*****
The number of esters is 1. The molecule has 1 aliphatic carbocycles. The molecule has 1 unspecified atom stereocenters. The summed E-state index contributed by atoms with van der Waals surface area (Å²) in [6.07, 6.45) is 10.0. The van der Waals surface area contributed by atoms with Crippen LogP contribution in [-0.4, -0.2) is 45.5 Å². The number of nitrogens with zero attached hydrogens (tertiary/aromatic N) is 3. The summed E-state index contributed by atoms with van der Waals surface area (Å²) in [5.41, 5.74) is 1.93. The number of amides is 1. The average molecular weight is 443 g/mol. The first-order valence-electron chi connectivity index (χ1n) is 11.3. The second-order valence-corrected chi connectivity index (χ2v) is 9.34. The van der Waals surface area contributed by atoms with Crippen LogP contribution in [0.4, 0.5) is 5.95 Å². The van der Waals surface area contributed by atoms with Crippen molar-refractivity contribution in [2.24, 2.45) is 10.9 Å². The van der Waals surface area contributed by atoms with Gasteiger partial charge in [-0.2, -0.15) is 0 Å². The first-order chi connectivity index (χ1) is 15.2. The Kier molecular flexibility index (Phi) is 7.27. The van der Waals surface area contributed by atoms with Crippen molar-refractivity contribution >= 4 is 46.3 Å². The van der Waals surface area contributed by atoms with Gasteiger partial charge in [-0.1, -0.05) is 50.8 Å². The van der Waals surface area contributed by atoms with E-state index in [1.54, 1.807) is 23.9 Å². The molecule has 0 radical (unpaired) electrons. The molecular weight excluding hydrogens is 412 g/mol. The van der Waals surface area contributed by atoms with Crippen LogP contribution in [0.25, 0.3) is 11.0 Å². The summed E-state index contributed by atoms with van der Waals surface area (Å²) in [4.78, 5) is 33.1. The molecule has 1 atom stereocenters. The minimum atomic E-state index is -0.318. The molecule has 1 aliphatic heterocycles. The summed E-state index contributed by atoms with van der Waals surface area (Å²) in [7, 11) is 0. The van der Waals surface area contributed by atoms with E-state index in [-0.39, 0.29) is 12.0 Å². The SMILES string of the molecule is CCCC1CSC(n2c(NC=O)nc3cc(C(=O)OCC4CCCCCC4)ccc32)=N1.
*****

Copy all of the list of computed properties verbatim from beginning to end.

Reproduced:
The number of esters is 1. The molecule has 1 aliphatic carbocycles. The molecule has 1 unspecified atom stereocenters. The summed E-state index contributed by atoms with van der Waals surface area (Å²) in [6.07, 6.45) is 10.0. The van der Waals surface area contributed by atoms with Crippen LogP contribution in [-0.4, -0.2) is 45.5 Å². The number of nitrogens with zero attached hydrogens (tertiary/aromatic N) is 3. The summed E-state index contributed by atoms with van der Waals surface area (Å²) in [5.41, 5.74) is 1.93. The number of amides is 1. The average molecular weight is 443 g/mol. The first-order valence-electron chi connectivity index (χ1n) is 11.3. The second-order valence-corrected chi connectivity index (χ2v) is 9.34. The van der Waals surface area contributed by atoms with Crippen LogP contribution in [0.4, 0.5) is 5.95 Å². The van der Waals surface area contributed by atoms with Crippen molar-refractivity contribution in [2.24, 2.45) is 10.9 Å². The van der Waals surface area contributed by atoms with Gasteiger partial charge in [-0.2, -0.15) is 0 Å². The first-order chi connectivity index (χ1) is 15.2. The Kier molecular flexibility index (Phi) is 7.27. The van der Waals surface area contributed by atoms with Crippen molar-refractivity contribution >= 4 is 46.3 Å². The van der Waals surface area contributed by atoms with Gasteiger partial charge in [-0.1, -0.05) is 50.8 Å². The van der Waals surface area contributed by atoms with E-state index in [1.54, 1.807) is 23.9 Å². The molecule has 0 radical (unpaired) electrons. The molecular weight excluding hydrogens is 412 g/mol. The van der Waals surface area contributed by atoms with Crippen LogP contribution in [0.25, 0.3) is 11.0 Å². The summed E-state index contributed by atoms with van der Waals surface area (Å²) in [4.78, 5) is 33.1. The molecule has 1 atom stereocenters. The minimum atomic E-state index is -0.318. The molecule has 1 aliphatic heterocycles. The summed E-state index contributed by atoms with van der Waals surface area (Å²) in [7, 11) is 0. The van der Waals surface area contributed by atoms with E-state index in [-0.39, 0.29) is 12.0 Å². The SMILES string of the molecule is CCCC1CSC(n2c(NC=O)nc3cc(C(=O)OCC4CCCCCC4)ccc32)=N1.